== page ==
By The Collegiate Staff
Student life was completely flipped on its head during the pandemic. Some students are seasoned athletes who were forced to navigate the waters of skipped seasons, no gyms to stay conditioned and missing out on the community of being on a team. The Collegiate spoke with a few of them to better understand the year-long impact of the pandemic on their sport.
Shonyah Hawkins, 19, Grand Rapids
“To be honest, COVID-19 really messed up our conditioning, and how we came together as a team. It’s hard to play when you had no summer ball, no spring ball and a shortened season. That’s kinda hard when you’re playing JuCo. I learned that I am not a quitter, that I never give up. I hit the gym almost every day during COVID-19, I found a way. So I learned about myself that I never quit. I learned that my teammates got my back, well we’ve got each other’s back. I got a second chance to come to (GRCC), showcase my talents and join a team that wanted me, (a team) that wanted to win and grow, become one and be better.”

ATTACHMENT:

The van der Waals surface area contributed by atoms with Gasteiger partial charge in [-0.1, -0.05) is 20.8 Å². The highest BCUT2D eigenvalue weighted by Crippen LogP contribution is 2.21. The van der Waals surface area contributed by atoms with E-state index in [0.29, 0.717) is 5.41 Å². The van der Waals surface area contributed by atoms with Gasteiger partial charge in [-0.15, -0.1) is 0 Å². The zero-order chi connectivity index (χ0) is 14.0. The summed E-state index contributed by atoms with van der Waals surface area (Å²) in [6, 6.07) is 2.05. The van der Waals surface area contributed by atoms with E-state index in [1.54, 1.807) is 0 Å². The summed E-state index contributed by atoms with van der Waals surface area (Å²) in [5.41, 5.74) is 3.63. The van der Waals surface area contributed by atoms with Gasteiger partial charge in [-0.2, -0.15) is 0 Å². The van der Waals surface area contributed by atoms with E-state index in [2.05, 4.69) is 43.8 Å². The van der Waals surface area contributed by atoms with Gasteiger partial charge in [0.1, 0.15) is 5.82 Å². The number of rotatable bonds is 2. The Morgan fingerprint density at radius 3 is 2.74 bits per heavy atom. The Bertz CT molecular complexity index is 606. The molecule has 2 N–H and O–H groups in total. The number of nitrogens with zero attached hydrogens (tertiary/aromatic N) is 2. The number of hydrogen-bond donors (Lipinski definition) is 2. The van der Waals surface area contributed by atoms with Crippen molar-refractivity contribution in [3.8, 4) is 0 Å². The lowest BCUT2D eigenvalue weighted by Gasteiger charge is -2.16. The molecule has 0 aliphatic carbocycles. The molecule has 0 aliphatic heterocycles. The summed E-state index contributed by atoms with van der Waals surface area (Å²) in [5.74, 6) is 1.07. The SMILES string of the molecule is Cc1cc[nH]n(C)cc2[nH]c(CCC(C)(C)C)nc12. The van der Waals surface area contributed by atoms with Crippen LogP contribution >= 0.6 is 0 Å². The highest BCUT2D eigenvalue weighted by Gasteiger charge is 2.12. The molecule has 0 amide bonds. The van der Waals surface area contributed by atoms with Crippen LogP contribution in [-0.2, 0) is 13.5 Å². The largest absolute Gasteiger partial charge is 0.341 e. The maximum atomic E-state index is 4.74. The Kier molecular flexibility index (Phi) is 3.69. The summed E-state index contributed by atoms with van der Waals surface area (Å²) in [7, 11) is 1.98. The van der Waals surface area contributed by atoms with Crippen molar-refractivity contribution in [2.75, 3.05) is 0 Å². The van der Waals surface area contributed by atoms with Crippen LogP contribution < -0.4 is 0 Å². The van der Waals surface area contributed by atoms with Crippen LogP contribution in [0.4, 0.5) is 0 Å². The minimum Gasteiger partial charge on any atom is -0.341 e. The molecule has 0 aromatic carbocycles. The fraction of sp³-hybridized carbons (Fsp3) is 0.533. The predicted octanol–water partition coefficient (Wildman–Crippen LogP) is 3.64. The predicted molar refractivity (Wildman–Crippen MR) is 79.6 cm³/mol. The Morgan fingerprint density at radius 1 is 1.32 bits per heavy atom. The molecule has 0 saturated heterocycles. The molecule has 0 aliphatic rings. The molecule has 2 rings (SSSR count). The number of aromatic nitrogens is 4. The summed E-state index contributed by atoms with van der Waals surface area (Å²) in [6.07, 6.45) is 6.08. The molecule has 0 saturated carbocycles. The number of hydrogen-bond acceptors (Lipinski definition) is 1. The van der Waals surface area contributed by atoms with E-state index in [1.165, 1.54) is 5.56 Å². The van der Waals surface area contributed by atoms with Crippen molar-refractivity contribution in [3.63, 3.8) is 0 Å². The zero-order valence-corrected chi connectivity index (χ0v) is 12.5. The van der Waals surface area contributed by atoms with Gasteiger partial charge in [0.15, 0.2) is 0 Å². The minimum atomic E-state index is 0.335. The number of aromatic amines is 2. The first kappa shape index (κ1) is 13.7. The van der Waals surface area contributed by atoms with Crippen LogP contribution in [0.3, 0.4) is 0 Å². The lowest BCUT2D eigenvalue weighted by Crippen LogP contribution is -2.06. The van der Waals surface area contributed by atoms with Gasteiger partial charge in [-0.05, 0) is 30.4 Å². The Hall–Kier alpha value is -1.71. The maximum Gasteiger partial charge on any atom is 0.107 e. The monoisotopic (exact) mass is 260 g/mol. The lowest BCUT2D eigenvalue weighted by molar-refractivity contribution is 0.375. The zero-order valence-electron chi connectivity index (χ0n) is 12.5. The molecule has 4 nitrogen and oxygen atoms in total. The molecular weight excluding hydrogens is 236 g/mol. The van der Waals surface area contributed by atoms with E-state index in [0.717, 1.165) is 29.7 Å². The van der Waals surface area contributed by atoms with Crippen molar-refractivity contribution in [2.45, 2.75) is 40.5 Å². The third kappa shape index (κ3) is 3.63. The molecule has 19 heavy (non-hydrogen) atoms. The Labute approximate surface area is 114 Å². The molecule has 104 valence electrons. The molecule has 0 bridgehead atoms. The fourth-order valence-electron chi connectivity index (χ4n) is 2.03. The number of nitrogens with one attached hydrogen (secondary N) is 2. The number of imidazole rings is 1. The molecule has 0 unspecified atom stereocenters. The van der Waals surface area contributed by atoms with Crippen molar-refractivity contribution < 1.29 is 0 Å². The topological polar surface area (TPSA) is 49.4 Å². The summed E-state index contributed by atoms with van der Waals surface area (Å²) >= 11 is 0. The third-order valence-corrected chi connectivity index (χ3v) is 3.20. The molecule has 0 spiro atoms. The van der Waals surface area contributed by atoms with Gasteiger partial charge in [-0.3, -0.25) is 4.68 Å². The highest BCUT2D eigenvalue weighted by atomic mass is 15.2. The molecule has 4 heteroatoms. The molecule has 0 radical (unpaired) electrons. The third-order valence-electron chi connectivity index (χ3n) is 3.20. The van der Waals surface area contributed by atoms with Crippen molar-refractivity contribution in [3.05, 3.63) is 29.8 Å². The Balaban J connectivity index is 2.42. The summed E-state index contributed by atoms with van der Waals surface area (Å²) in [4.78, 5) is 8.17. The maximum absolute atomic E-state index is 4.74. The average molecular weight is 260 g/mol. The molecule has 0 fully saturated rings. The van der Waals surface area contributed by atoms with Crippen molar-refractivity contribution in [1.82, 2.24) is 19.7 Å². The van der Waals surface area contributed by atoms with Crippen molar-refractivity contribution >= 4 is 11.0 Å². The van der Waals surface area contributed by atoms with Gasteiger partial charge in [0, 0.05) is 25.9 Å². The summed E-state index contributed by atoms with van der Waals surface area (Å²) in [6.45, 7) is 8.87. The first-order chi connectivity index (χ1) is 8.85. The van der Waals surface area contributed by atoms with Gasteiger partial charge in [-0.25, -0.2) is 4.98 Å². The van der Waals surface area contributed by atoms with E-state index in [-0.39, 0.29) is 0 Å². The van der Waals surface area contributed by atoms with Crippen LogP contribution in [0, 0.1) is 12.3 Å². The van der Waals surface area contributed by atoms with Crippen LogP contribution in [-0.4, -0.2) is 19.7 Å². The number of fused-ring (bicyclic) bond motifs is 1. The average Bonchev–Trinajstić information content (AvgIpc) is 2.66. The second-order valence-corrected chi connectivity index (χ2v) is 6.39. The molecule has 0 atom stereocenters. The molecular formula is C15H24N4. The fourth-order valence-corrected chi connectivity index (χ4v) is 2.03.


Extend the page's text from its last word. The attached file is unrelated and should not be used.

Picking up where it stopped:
Richard Major, 22, Grand Rapids
“We had a lot of time off, compared to how it normally would be. We normally start in November, we didn’t start until late-January. So the time difference was the only crazy part. You gotta be devoted, honestly,” Major said when asked what he learned about himself through the COVID-19 pandemic. “With all of the gyms closed you gotta literally find it in yourself to want to get better every day. If you can’t wake up and just come to the school, you gotta find that within yourself to elevate your game. I met a lot of good people, honestly, that’s the biggest thing for me. To go from being at home all day by yourself, to meet new people and be like ‘am I going to like them’ and come out loving them. These are now my brothers and can’t nothing separate us. They’re hilarious, all comedy and they love it just as much as I do.”
Danielle Lamancusa, 20, Rockford
“I am a social person, so the fact that I can’t go out and meet new people is a really hard thing, and probably the constant testing,” Lamancusa said when asked about the struggles she has gone through. “It is making me stronger. I feel like I am a stronger person and I am being a better leader because this is not an easy thing to do, but all this is making me a stronger person.” Lamancusa wanted to take all the lessons she learned through COVID-19 into the future. “Being a leader. I want to transfer that to my other college that I am going to, and with team stuff, just having a family.”